Yes, I'm simplifying my comments here but there is ample evidence out there to correspond to this. A reduction on grains and dairy has shown, in many studies, to be far more healthy and beneficial to a persons health.
    Also, I am a survivor myself.

  2. Hi, Lieven, Colleen has this to say re: your comment. Hope this is helpful information. Thanks for reading Expert Voices!

    "Thanks for your note, and congratulations on being a cancer survivor!

    I agree with your comment about grains in general, but it's refined grains that we all should be trying to limit, not whole grains. Absolutely we encourage people to cut back on white pasta, bread and rice; crackers and other snack foods that aren't whole grain; packaged and processed grain-based products like cakes, cookies, etc; cereals that are mostly refined flour (and sugar). In general, we all are eating too much of these kinds of grains, rather than the nutrient-rich, higher fiber whole grains. It's whole grains that we promote increasing consumption of, because the majority of people do not meet recommended levels.

    In terms of dairy products, skim and 1% milk still have all the nutrients found in 2% and whole milk but much less – or none – of the unhealthy saturated fat in those higher fat choices. Also, the lower fat products have fewer calories and since weight control is critically important, we recommend those, as well, in terms of reducing calories. Lactose is the natural sugar found in dairy products, and like everything we eat, gets converted to sugar (glucose) in our bodies.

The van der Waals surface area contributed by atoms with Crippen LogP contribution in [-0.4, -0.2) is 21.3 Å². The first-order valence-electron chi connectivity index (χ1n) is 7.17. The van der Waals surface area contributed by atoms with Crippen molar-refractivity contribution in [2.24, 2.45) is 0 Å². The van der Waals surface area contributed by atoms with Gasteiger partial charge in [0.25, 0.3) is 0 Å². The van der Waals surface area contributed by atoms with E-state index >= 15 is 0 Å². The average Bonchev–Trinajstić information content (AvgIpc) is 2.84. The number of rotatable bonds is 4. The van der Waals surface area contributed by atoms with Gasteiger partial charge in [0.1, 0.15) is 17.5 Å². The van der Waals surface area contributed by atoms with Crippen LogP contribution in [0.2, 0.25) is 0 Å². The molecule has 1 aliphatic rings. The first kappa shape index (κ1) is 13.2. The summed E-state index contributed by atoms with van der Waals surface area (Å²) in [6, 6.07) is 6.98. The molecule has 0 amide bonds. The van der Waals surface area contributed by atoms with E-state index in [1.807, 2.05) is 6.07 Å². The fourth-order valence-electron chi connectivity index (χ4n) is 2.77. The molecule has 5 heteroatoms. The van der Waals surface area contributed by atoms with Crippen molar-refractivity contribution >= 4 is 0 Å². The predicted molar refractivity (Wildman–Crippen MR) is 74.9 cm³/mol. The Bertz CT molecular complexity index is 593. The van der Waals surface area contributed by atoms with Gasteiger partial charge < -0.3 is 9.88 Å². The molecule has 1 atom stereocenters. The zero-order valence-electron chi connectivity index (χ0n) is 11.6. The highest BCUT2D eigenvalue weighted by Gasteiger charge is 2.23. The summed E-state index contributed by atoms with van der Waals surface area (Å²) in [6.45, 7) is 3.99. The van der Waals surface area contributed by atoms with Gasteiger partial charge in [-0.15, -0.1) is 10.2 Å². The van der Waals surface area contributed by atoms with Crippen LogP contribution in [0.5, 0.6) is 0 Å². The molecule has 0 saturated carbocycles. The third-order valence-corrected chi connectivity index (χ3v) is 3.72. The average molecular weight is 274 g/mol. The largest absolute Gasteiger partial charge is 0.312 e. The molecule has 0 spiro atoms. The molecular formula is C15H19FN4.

Important to keep in mind, as well, that it's the overall dietary pattern that appears to be protective – a foundation emphasizing fruits, vegetables and whole grains, coupled with lean protein sources, healthy sources of fat (nuts, fish, oils high in monounsaturated fats) – and less sugary foods and drinks!"